- Saxitoxin causes paralytic shellfish poisoning upon ingestion (PSP)
- Anatoxin, or Anatoxin-a, is a toxic product of blue-green algae
- Cylindrospermopsin is a known liver toxin.
- Along with Microcystin, all four toxins known to have been in the waters of Grand Lake St. Marys can cause very serious illnesses, collectively including allergic reactions, liver damage, cancer, liver failure, internal hemmorrhaging, heart and kidney and other internal organ damage and failure, Paralytic Shellfish Poisoning (PSP), paralysis, loss of coordination, convulsions, respiratory distress and failure, and death.
- Many people and animals were sicked by Grand Lake St. Marys in 2010. The State of Ohio confirmed seven lake toxin-caused illnesses, and at least 21 illnesses were blamed on the lake’s toxins, including a case in which an individual was temporarily blinded. In addition, countless fish, waterfowl, and pets were sickened and killed by the lake’s toxic conditions.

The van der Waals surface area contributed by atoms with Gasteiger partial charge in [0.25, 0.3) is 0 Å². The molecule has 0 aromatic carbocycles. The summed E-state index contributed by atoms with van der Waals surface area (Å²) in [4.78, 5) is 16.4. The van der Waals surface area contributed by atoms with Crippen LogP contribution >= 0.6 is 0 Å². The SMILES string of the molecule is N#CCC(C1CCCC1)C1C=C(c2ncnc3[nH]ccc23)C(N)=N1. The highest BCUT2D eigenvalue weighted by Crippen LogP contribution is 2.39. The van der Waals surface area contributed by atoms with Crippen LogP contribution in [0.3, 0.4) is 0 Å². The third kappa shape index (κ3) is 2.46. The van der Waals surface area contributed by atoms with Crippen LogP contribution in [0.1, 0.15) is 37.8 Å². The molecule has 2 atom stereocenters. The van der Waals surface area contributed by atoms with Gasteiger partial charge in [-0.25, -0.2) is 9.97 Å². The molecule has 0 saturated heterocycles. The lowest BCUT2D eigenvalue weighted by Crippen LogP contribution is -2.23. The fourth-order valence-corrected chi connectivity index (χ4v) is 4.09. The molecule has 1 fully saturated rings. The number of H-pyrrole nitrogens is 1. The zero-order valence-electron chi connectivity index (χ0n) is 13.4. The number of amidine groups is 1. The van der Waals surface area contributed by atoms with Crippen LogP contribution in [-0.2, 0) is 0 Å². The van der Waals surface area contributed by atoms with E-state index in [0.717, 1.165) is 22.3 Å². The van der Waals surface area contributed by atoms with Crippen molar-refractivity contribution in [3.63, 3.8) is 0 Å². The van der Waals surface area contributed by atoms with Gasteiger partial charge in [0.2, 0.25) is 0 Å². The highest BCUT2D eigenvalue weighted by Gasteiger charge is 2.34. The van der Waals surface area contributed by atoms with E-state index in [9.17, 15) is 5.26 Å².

- Some speculate that harmful algal toxins can and have caused mass extinctions.
Learn more in our Knowledge Base:
What Causes Toxic Algal Blooms?
The Grand Lake St. Marys water crisis has been brought on by a number of conditions over the past decades, including:
Nutrient runoff from surrounding land, especially phosphorous, that fuels the overproduction of toxin-producing bacteria such as blue-green algae. These toxins not only degrade water quality, they can cause health complications in humans and animals ranging from mild rashes and sneezing to severe gastrointestinal distress and convulsions, respiratory distress and failure, paralysis, and death. Learn more